Cutting the Defense Open

Contributor Dylan Murphy examines a specific kind of cut that is very effective at opening up teammates. It's a cut that represents the ongoing Xs and Os chess match between coaches — in more ways than one.

This article is a collaboration between Ben and Dylan Murphy.

Dylan is a former G League Scout with the Atlanta Hawks and Assistant Coach with the Fort Wayne Mad Ants. You can find more of his writing at The Basketball Dictionary, and can follow him on Twitter @DylanTMurphy.

Good defense is based on pattern recognition. Each individual play is unique, but actions repeat. The speed of basketball requires players to react instinctively, and the less they have to remember, the better. So coaches teach rules based on these actions: when you see a guard caught on a big man in the post, double from the baseline; when you see a shooting power forward setting a ball screen, hard show. But the automatic nature of these responses means offenses can easily project how a defense will guard plays of a specific type.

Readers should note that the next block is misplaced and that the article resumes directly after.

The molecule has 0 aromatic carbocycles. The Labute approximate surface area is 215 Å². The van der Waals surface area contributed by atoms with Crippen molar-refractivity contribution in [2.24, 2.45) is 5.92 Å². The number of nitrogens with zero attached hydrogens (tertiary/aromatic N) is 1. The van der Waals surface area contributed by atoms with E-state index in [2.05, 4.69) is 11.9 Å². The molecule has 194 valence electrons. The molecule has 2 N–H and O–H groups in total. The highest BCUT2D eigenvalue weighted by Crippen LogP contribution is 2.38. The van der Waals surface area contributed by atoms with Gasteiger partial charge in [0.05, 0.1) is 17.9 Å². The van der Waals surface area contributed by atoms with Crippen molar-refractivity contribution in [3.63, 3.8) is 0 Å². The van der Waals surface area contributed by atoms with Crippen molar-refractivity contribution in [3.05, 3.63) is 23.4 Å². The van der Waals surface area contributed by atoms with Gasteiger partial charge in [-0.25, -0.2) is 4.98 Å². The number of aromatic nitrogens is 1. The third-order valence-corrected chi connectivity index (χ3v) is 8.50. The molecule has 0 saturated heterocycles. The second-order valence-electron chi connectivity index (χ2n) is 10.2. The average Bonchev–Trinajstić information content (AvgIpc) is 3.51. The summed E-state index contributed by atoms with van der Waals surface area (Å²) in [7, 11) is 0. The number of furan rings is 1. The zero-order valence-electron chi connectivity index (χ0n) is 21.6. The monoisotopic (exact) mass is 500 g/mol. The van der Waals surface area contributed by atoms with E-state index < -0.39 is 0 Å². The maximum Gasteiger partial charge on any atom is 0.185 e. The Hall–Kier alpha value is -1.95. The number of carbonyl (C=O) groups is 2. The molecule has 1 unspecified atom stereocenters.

Which is exactly how Al Horford got so open on this shot:

Toggle slow motion in the video using the “SLOW” button. Jump back in the clip using the button.

To understand more deeply, we need to talk about pick-and-pop defense.

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